Eyes are another ever-present motif in the paintings. They are often shown in multiples, sometimes bulging out of the heads, but always gazing directly at the viewer. Even when faces are shown in profile, the eyes are staring directly out of the canvas. The ubiquitous eyes reflect Edalatkhah’s own eagerness to take in all the bright and dark wonders each new locale has to offer. Further, the eyes also interrogate the very notion of the gaze and ultimately make viewers conscious of their own gaze as they stand before the paintings. The figures stare back at us, asking us to question what we are looking at, who is doing the looking, and what are the personal filters through which we see and interpret art (and more broadly, the world around us). The bulging eyes also evoke a sense of strangulation, suggesting the pressures Edalatkhah felt both as a queer artist in Iran’s repressive atmosphere, and as an immigrant trying to survive and retain a sense of self in an unfamiliar and sometimes hostile new world.
“Dancing Shadows” and “The Chinatown” feature figures that fill the entire space of the canvas, engaging with each other in ways that force their bodies to arc, bend, fold and ultimately meld into one another. This sense of enmeshment speaks both to past and present – it reflects the inevitable and sometimes destructive ways that members of Edalatkhah’s native Iranian society are entangled in each other’s lives with general disregard for any notion of boundaries; at the same time it captures Edalatkhah’s yearning to integrate into new surroundings and create a close-knit community for himself. The blending of classical and contemporary elements and the incorporation of diverse characters, including mythorealist beings and gender-ambiguous figures, signify the multiplicity of perspectives and identities that make up New York society in general and the LGBTQ+ community in particular.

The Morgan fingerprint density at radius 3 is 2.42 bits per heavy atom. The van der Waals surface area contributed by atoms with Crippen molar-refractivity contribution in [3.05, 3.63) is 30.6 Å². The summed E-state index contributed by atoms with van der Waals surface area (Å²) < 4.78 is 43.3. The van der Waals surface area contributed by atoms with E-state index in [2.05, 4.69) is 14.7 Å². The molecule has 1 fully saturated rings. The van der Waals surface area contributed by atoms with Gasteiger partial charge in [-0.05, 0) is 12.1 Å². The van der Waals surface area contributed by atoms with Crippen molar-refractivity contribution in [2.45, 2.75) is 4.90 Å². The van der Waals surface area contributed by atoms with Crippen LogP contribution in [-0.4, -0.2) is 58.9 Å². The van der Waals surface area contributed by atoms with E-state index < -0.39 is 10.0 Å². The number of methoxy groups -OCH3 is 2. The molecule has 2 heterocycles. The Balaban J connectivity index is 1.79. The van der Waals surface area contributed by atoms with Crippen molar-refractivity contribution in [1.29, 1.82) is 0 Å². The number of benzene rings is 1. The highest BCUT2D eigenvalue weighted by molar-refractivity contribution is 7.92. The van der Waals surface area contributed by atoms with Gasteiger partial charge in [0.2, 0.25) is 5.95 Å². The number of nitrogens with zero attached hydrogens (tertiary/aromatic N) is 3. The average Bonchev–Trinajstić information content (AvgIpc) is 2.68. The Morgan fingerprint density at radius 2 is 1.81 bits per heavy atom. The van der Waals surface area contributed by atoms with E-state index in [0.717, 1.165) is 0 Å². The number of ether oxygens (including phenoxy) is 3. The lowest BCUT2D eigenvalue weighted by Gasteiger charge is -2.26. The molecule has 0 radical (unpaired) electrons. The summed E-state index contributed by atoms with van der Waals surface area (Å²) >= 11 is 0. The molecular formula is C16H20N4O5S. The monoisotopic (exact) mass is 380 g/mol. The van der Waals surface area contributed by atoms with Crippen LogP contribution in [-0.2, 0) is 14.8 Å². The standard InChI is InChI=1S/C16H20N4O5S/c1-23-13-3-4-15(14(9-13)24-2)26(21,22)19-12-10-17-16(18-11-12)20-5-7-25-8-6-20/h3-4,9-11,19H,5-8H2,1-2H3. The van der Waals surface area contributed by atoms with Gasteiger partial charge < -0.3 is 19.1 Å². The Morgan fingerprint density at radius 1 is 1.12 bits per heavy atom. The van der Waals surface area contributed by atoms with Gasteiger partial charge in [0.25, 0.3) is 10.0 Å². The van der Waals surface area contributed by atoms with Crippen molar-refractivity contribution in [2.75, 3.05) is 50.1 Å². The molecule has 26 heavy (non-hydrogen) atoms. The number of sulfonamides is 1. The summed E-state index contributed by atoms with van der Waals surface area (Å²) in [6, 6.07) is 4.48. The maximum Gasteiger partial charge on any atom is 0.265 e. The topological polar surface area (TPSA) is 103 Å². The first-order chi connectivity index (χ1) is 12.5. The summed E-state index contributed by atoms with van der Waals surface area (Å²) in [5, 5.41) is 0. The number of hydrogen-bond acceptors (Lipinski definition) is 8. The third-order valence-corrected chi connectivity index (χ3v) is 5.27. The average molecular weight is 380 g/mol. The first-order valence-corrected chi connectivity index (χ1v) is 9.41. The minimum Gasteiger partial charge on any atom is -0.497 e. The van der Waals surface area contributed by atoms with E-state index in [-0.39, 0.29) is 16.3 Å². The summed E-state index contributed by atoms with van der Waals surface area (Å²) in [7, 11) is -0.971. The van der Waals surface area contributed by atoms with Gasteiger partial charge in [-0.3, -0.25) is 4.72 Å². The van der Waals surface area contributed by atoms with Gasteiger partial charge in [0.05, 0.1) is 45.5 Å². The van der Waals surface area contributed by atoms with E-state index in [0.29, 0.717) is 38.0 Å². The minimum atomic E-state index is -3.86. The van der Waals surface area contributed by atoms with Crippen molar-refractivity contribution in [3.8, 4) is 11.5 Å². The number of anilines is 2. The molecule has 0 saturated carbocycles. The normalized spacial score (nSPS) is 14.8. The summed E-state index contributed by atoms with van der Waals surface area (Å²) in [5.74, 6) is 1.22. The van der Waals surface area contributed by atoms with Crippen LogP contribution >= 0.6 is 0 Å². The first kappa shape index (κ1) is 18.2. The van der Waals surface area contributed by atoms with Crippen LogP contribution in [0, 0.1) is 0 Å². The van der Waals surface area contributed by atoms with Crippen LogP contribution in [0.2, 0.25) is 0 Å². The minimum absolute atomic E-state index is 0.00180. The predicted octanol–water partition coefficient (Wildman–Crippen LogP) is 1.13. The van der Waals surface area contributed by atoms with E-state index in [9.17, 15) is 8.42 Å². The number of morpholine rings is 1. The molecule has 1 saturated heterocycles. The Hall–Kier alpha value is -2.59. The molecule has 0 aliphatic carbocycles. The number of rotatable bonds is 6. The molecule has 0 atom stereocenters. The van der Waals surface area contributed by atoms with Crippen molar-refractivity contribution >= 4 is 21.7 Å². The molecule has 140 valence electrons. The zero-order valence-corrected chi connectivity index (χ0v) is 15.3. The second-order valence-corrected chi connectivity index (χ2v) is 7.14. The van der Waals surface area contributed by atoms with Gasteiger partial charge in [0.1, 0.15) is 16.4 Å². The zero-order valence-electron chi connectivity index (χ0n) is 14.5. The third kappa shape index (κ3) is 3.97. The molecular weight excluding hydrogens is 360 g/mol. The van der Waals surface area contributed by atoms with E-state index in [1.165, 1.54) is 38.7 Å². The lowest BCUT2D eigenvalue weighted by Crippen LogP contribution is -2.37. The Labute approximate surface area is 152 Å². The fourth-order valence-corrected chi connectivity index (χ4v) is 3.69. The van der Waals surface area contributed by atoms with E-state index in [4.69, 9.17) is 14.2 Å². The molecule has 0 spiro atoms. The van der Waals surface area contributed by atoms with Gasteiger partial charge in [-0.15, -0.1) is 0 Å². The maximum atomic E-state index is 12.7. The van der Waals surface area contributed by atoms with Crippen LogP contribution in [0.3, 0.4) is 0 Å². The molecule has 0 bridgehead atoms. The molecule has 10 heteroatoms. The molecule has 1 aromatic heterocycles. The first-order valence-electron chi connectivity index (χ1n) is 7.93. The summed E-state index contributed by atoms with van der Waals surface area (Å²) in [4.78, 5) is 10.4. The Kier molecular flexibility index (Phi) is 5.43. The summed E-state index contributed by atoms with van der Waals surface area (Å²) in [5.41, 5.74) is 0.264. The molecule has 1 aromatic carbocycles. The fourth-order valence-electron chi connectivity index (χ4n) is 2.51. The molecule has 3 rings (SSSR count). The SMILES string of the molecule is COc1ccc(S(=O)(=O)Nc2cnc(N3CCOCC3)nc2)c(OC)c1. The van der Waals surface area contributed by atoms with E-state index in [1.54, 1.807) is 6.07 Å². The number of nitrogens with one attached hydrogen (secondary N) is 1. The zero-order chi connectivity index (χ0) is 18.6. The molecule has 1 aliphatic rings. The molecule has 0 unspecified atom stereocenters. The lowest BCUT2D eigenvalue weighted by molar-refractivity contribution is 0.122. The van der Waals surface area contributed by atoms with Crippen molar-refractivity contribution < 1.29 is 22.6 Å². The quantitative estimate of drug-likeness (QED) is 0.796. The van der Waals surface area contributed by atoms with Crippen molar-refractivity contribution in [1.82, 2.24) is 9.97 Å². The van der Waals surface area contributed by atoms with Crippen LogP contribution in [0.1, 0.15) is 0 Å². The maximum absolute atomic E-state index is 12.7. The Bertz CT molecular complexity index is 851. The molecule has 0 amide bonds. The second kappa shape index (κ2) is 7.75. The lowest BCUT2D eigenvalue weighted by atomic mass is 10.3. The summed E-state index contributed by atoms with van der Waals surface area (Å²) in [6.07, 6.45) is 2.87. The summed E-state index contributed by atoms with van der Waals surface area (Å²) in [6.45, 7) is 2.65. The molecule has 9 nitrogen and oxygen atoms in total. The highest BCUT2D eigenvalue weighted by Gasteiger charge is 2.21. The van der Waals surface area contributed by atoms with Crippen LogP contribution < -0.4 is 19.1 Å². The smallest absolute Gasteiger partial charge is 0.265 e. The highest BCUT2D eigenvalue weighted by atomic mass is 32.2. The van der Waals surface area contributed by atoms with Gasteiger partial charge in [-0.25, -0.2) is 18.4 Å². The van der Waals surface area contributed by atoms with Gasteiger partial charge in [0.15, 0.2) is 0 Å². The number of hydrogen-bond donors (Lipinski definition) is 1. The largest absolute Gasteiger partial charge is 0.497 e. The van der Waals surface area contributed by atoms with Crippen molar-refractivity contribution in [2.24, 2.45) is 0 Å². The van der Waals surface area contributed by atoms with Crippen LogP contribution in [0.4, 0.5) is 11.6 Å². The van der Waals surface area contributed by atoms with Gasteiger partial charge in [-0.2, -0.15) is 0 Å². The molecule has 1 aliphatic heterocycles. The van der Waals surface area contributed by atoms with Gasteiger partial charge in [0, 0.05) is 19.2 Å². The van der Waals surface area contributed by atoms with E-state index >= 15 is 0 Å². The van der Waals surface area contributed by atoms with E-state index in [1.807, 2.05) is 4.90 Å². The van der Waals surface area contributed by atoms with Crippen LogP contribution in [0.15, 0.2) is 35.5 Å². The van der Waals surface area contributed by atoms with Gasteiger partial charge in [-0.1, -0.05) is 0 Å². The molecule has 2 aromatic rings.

Growing up in Iran, Edalatkhah did not begin to speak until he was five years old. To compensate, he turned to drawing to help him express and process his thoughts and emotions. Later on in art classes he was continually chastised for the lascivious and ‘vulgar’ content of his creations. While sexual and violent images continue to be present in his work (as with the characters wearing fetish gear in “Ashoora”), Edalatkhah maintains that sex and violence are not his subjects – rather, they are deployed to draw viewers into the work and point them toward the larger tropes that are the true subject matter of the paintings.
In the same manner, while the ostensible subject of the concurrent show Quarantine Orchids is flowers – specifically, the artist’s own magnificent orchids potted in hand-painted porcelain – the true subject of the works is much broader and more grand. Created during the time of the pandemic, the paintings are imbued with a warmth and glow that speak to the resilience of the human spirit, and serve as reminders that even in the darkest times, hope and beauty can still flourish.